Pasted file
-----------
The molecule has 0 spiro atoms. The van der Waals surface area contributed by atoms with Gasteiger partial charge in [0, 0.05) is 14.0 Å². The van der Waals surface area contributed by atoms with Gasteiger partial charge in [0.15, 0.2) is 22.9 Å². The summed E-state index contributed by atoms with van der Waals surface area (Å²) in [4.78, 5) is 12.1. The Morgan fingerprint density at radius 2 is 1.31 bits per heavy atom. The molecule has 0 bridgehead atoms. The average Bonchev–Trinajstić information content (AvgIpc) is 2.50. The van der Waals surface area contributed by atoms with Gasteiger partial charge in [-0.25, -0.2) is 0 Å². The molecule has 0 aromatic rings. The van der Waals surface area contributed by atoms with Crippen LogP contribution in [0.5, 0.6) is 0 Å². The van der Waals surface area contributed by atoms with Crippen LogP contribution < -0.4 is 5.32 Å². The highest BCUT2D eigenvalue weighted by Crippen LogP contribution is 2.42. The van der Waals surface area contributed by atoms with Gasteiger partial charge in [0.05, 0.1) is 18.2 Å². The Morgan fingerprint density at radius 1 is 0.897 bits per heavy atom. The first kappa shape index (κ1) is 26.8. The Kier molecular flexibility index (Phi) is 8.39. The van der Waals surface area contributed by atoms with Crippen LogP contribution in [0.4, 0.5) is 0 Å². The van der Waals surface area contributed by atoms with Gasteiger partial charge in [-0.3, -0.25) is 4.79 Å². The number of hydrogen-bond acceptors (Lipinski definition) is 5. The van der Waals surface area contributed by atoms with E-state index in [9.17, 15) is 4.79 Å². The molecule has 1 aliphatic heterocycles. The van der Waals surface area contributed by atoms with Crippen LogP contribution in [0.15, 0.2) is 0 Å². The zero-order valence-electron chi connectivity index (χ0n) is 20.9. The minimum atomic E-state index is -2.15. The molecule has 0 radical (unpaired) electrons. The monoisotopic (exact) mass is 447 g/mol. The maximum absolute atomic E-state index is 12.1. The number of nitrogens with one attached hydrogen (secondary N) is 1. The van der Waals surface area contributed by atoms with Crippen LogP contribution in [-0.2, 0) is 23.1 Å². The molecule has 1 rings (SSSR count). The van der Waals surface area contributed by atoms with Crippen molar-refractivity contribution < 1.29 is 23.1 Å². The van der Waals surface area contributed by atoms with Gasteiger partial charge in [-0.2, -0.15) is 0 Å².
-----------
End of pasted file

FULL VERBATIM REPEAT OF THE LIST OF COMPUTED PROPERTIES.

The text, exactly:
The molecule has 0 spiro atoms. The van der Waals surface area contributed by atoms with Gasteiger partial charge in [0, 0.05) is 14.0 Å². The van der Waals surface area contributed by atoms with Gasteiger partial charge in [0.15, 0.2) is 22.9 Å². The summed E-state index contributed by atoms with van der Waals surface area (Å²) in [4.78, 5) is 12.1. The Morgan fingerprint density at radius 2 is 1.31 bits per heavy atom. The molecule has 0 bridgehead atoms. The average Bonchev–Trinajstić information content (AvgIpc) is 2.50. The van der Waals surface area contributed by atoms with Gasteiger partial charge in [-0.25, -0.2) is 0 Å². The molecule has 0 aromatic rings. The van der Waals surface area contributed by atoms with Crippen LogP contribution in [0.5, 0.6) is 0 Å². The van der Waals surface area contributed by atoms with Crippen LogP contribution < -0.4 is 5.32 Å². The highest BCUT2D eigenvalue weighted by Crippen LogP contribution is 2.42. The van der Waals surface area contributed by atoms with Gasteiger partial charge in [0.05, 0.1) is 18.2 Å². The Morgan fingerprint density at radius 1 is 0.897 bits per heavy atom. The first kappa shape index (κ1) is 26.8. The Kier molecular flexibility index (Phi) is 8.39. The van der Waals surface area contributed by atoms with Crippen LogP contribution in [0.4, 0.5) is 0 Å². The van der Waals surface area contributed by atoms with Gasteiger partial charge in [-0.3, -0.25) is 4.79 Å². The number of hydrogen-bond acceptors (Lipinski definition) is 5. The van der Waals surface area contributed by atoms with E-state index in [9.17, 15) is 4.79 Å². The molecule has 1 aliphatic heterocycles. The van der Waals surface area contributed by atoms with Crippen LogP contribution in [0.15, 0.2) is 0 Å². The zero-order valence-electron chi connectivity index (χ0n) is 20.9. The minimum atomic E-state index is -2.15. The molecule has 0 radical (unpaired) electrons. The monoisotopic (exact) mass is 447 g/mol. The maximum absolute atomic E-state index is 12.1. The number of nitrogens with one attached hydrogen (secondary N) is 1. The van der Waals surface area contributed by atoms with Crippen LogP contribution in [-0.2, 0) is 23.1 Å². The molecule has 1 rings (SSSR count). The van der Waals surface area contributed by atoms with Crippen molar-refractivity contribution < 1.29 is 23.1 Å². The van der Waals surface area contributed by atoms with Gasteiger partial charge in [-0.2, -0.15) is 0 Å².